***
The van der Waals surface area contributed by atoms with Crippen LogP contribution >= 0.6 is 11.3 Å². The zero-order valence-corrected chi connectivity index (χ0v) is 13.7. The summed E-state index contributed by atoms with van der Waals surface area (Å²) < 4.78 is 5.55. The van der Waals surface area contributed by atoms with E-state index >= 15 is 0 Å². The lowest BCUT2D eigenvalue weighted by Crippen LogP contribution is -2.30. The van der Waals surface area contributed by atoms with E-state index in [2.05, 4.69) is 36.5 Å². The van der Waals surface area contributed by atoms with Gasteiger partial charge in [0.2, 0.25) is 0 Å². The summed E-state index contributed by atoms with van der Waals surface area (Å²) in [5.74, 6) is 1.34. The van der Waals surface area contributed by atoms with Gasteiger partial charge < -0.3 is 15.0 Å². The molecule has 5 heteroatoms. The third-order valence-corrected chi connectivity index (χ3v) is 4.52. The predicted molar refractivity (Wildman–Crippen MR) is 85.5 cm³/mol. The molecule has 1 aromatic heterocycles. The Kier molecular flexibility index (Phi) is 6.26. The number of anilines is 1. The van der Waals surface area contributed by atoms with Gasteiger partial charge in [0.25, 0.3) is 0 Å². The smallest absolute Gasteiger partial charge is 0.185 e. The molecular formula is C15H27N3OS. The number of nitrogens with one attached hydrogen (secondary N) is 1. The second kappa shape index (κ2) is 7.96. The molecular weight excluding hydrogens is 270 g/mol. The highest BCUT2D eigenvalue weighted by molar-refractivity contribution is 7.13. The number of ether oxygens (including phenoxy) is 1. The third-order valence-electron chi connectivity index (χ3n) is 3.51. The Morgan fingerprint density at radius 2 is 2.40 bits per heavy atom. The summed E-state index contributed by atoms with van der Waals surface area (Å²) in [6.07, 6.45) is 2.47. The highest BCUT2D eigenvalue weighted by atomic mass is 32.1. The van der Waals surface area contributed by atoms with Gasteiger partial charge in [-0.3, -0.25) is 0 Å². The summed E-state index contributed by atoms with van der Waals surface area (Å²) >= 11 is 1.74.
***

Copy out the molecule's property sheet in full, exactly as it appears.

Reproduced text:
The van der Waals surface area contributed by atoms with Crippen LogP contribution >= 0.6 is 11.3 Å². The zero-order valence-corrected chi connectivity index (χ0v) is 13.7. The summed E-state index contributed by atoms with van der Waals surface area (Å²) < 4.78 is 5.55. The van der Waals surface area contributed by atoms with E-state index >= 15 is 0 Å². The lowest BCUT2D eigenvalue weighted by Crippen LogP contribution is -2.30. The van der Waals surface area contributed by atoms with E-state index in [2.05, 4.69) is 36.5 Å². The van der Waals surface area contributed by atoms with Gasteiger partial charge in [0.2, 0.25) is 0 Å². The summed E-state index contributed by atoms with van der Waals surface area (Å²) in [5.74, 6) is 1.34. The van der Waals surface area contributed by atoms with Gasteiger partial charge < -0.3 is 15.0 Å². The molecule has 5 heteroatoms. The third-order valence-corrected chi connectivity index (χ3v) is 4.52. The predicted molar refractivity (Wildman–Crippen MR) is 85.5 cm³/mol. The molecule has 1 aromatic heterocycles. The Kier molecular flexibility index (Phi) is 6.26. The number of anilines is 1. The van der Waals surface area contributed by atoms with Gasteiger partial charge in [0.25, 0.3) is 0 Å². The smallest absolute Gasteiger partial charge is 0.185 e. The molecular formula is C15H27N3OS. The number of nitrogens with one attached hydrogen (secondary N) is 1. The second kappa shape index (κ2) is 7.96. The molecular weight excluding hydrogens is 270 g/mol. The highest BCUT2D eigenvalue weighted by molar-refractivity contribution is 7.13. The number of ether oxygens (including phenoxy) is 1. The third-order valence-electron chi connectivity index (χ3n) is 3.51. The Morgan fingerprint density at radius 2 is 2.40 bits per heavy atom. The summed E-state index contributed by atoms with van der Waals surface area (Å²) in [6.07, 6.45) is 2.47. The highest BCUT2D eigenvalue weighted by atomic mass is 32.1. The van der Waals surface area contributed by atoms with Gasteiger partial charge in [-0.3, -0.25) is 0 Å². The summed E-state index contributed by atoms with van der Waals surface area (Å²) >= 11 is 1.74.